Maine’s largest water district has filed a lawsuit against DuPont, 3M and other manufacturers of so-called forever chemicals to hold them responsible for the cost of testing and treating polluted wastewater.

“Protecting public health, safety and the environment is (our) top priority,” said General Manager Seth Garrison. “By taking legal action against manufacturers of PFAS, Portland Water District is holding accountable those responsible for pollution.”

The district has hired SL Environmental Law Group of New Hampshire to handle its legal complaint. The case will be heard in a South Carolina federal court along with similar suits brought by the York and Bangor sewer districts, the Brunswick & Topsham Water District and dozens of other U.S. water utilities.

According to its contract, the law firm will get 25% of compensation if it wins, but nothing if it loses.

The Portland Water District’s four wastewater treatment facilities – which serve 200,000 residents in Cape Elizabeth, Cumberland, Gorham, Portland, Westbrook and Windham – report between 15 and 32 parts per trillion of reportable forever chemicals in the wastewater they discharge into Maine waters.

The district board unanimously voted to go to court in March – Scott Firmin, the district’s director of wastewater services, said the high cost of managing PFAS uncertainties made it an easy call – but it has taken months to get on the docket in a court system drowning in PFAS lawsuits.


The state of Maine has covered most PFAS testing costs for the district’s water and wastewater system, but the district and its member towns have had to cover the increased cost of disposing of PFAS-laden sewage sludge. Disposal costs have doubled, from $1.6 million to $3.2 million, over the last three years.

Portland has just signed a contract with an engineering firm to develop a regional biosolids treatment facility proposal that could handle the district’s 60 tons of daily sludge, plus the 60 tons produced daily by the rest of southern Maine. Project cost estimates range between $150 million to $250 million.

Portland Water District’s East End Wastewater Treatment Facility. Staff Photo

Any compensation received from this lawsuit could help jumpstart that regional project, Firmin said.

Federal regulators have said they plan to set regulatory limits on forever chemical levels in wastewater but have yet to issue a proposal. Exposure to even trace amounts of some forever chemicals has been linked to deadly cancers, liver and heart problems, and immune and developmental damage to children.

The Portland Water District filed its legal complaint in the U.S. District Court in South Carolina against 18 companies that designed, manufactured, marketed, distributed and sold six toxic forever chemicals. It alleges the companies knew or should have known the chemicals posed a public health threat.

The companies used these chemicals to make products such as Teflon, a type of spray-on plastic used to create a non-stick surface; Scotchgard, a coating used to make fabric waterproof; aqueous firefighting foams; and coatings used to make products highly resistant to high heat, water and grease.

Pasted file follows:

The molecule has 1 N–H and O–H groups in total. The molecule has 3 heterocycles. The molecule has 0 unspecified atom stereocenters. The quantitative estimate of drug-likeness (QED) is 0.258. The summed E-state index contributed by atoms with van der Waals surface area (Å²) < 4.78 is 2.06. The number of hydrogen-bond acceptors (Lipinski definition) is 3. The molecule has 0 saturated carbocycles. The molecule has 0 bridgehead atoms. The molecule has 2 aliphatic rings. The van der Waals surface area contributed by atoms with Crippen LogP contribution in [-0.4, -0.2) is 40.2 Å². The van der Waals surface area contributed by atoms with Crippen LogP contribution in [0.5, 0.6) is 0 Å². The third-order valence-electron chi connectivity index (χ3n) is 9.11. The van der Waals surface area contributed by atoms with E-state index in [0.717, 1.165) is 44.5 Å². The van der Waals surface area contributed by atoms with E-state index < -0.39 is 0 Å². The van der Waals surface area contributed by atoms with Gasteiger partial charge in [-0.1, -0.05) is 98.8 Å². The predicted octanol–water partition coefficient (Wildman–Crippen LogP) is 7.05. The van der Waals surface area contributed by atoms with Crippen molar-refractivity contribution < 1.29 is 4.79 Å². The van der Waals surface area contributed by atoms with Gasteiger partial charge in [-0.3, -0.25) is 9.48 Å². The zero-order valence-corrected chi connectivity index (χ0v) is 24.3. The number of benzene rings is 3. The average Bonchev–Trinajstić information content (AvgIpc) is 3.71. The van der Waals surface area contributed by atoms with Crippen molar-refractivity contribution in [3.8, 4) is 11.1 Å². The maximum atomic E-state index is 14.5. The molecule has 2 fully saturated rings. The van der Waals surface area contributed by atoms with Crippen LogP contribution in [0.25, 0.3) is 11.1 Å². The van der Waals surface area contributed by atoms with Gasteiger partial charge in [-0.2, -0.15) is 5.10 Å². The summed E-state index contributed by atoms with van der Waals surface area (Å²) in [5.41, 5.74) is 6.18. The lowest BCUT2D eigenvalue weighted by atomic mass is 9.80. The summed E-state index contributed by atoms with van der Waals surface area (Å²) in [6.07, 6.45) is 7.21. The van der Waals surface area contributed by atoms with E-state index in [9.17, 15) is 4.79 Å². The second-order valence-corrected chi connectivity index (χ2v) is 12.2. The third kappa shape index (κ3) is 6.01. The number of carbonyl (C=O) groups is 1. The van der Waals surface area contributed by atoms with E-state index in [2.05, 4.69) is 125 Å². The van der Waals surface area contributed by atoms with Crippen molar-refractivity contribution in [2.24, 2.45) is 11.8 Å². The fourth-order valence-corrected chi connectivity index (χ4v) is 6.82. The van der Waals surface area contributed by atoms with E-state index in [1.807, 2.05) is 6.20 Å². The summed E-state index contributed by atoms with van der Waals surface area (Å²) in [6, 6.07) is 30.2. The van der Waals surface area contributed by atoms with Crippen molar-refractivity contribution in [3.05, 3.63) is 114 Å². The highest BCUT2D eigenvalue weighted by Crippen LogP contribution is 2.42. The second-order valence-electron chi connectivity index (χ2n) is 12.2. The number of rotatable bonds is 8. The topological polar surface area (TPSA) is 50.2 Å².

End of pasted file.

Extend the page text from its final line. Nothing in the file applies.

Once released into the environment, these chemicals eventually wind up in the district’s sewer system, sometimes in the leachate collected from landfills that accept products containing PFAS and sometimes from residential sewage. Much of that PFAS winds up as sludge the district must pay to landfill.

While every district is different, PFAS sampling shows most of the forever chemicals running through the Portland Water District’s East End facility come from its residential neighborhoods, not industrial producers, Firmin said. Residential makes up about 80% of Portland’s incoming wastewater.


The district is asking the court to order the defendants to reimburse it for the costs of investigating, monitoring, containing and abating the PFAS-related contamination of its wastewater system, including the cost of treating and disposing of the PFAS-contaminated sludge.

The U.S. Environmental Protection Agency recently set strict federal limits on per- and polyfluoroalkyl substances, or PFAS, in drinking water. However, the PFAS levels in Portland Water District’s drinking water supply are so low that they can’t be detected by current lab technology.

The Brunswick & Topsham Water District, however, has detected forever chemicals above the federal drinking water standards in 24 of the 100 wells it draws from to supply about 18,000 homes and businesses in the two communities. Its complaint focuses on the chemicals used to make firefighting foam.

Forever chemicals can be filtered out of drinking water using granulated charcoal, membrane filters or other costly filtration or treatment systems. Firmin said sewer plant operators have yet to find a way to remove PFAS from wastewater, which is full of material that would clog regular filters.

To get a sense of the challenge, Firmin cited a Minnesota government study comparing manufacturing and extraction costs. While it can cost up to $1,000 to make a pound of PFAS, it would cost $12 million to $18 million to remove a pound of that same chemical from commercial wastewater.

“That’s the challenge we’re looking at as a society,” Firmin said. “It’s staggering in cost and complexity.”

Related Headlines

Comments are no longer available on this story